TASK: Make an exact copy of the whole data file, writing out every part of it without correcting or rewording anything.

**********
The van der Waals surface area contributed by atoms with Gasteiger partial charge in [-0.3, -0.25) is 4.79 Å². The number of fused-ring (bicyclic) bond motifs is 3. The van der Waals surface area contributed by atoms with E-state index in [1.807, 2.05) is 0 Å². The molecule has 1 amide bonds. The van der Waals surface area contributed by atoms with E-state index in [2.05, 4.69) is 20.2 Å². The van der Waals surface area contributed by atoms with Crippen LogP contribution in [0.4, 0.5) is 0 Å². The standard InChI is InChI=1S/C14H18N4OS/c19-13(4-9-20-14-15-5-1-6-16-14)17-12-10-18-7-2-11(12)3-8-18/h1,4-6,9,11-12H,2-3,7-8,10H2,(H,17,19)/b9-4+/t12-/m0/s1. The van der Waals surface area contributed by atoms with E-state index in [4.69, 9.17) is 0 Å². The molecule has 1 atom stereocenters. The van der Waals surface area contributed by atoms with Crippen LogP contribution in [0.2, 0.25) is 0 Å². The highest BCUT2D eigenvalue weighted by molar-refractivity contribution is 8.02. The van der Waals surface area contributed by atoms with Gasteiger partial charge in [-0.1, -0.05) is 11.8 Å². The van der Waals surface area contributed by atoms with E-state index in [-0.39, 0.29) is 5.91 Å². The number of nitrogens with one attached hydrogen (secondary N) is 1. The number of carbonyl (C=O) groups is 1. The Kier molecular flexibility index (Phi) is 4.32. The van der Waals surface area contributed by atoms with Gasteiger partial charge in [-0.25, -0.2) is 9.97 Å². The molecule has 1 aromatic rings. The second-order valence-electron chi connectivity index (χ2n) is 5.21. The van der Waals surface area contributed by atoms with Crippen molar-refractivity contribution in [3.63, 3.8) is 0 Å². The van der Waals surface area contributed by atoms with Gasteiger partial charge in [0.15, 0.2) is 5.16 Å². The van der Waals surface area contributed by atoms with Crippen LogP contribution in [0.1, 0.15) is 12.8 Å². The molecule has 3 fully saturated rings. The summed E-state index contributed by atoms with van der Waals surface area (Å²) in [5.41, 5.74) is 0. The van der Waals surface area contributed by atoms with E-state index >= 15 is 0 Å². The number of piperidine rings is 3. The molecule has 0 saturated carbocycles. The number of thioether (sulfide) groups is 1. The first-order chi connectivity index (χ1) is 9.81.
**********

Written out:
The van der Waals surface area contributed by atoms with Gasteiger partial charge in [-0.3, -0.25) is 4.79 Å². The number of fused-ring (bicyclic) bond motifs is 3. The van der Waals surface area contributed by atoms with E-state index in [1.807, 2.05) is 0 Å². The molecule has 1 amide bonds. The van der Waals surface area contributed by atoms with E-state index in [2.05, 4.69) is 20.2 Å². The van der Waals surface area contributed by atoms with Crippen LogP contribution in [0.4, 0.5) is 0 Å². The standard InChI is InChI=1S/C14H18N4OS/c19-13(4-9-20-14-15-5-1-6-16-14)17-12-10-18-7-2-11(12)3-8-18/h1,4-6,9,11-12H,2-3,7-8,10H2,(H,17,19)/b9-4+/t12-/m0/s1. The van der Waals surface area contributed by atoms with E-state index in [4.69, 9.17) is 0 Å². The molecule has 1 atom stereocenters. The van der Waals surface area contributed by atoms with Crippen LogP contribution in [0.2, 0.25) is 0 Å². The highest BCUT2D eigenvalue weighted by molar-refractivity contribution is 8.02. The van der Waals surface area contributed by atoms with Gasteiger partial charge in [-0.1, -0.05) is 11.8 Å². The van der Waals surface area contributed by atoms with E-state index in [-0.39, 0.29) is 5.91 Å². The number of nitrogens with one attached hydrogen (secondary N) is 1. The number of carbonyl (C=O) groups is 1. The Kier molecular flexibility index (Phi) is 4.32. The van der Waals surface area contributed by atoms with Gasteiger partial charge in [-0.25, -0.2) is 9.97 Å². The molecule has 1 aromatic rings. The second-order valence-electron chi connectivity index (χ2n) is 5.21. The van der Waals surface area contributed by atoms with Crippen molar-refractivity contribution in [3.63, 3.8) is 0 Å². The van der Waals surface area contributed by atoms with Gasteiger partial charge in [0.15, 0.2) is 5.16 Å². The van der Waals surface area contributed by atoms with Crippen LogP contribution in [0.1, 0.15) is 12.8 Å². The molecule has 3 fully saturated rings. The summed E-state index contributed by atoms with van der Waals surface area (Å²) in [5.41, 5.74) is 0. The van der Waals surface area contributed by atoms with E-state index >= 15 is 0 Å². The number of piperidine rings is 3. The molecule has 0 saturated carbocycles. The number of thioether (sulfide) groups is 1. The first-order chi connectivity index (χ1) is 9.81.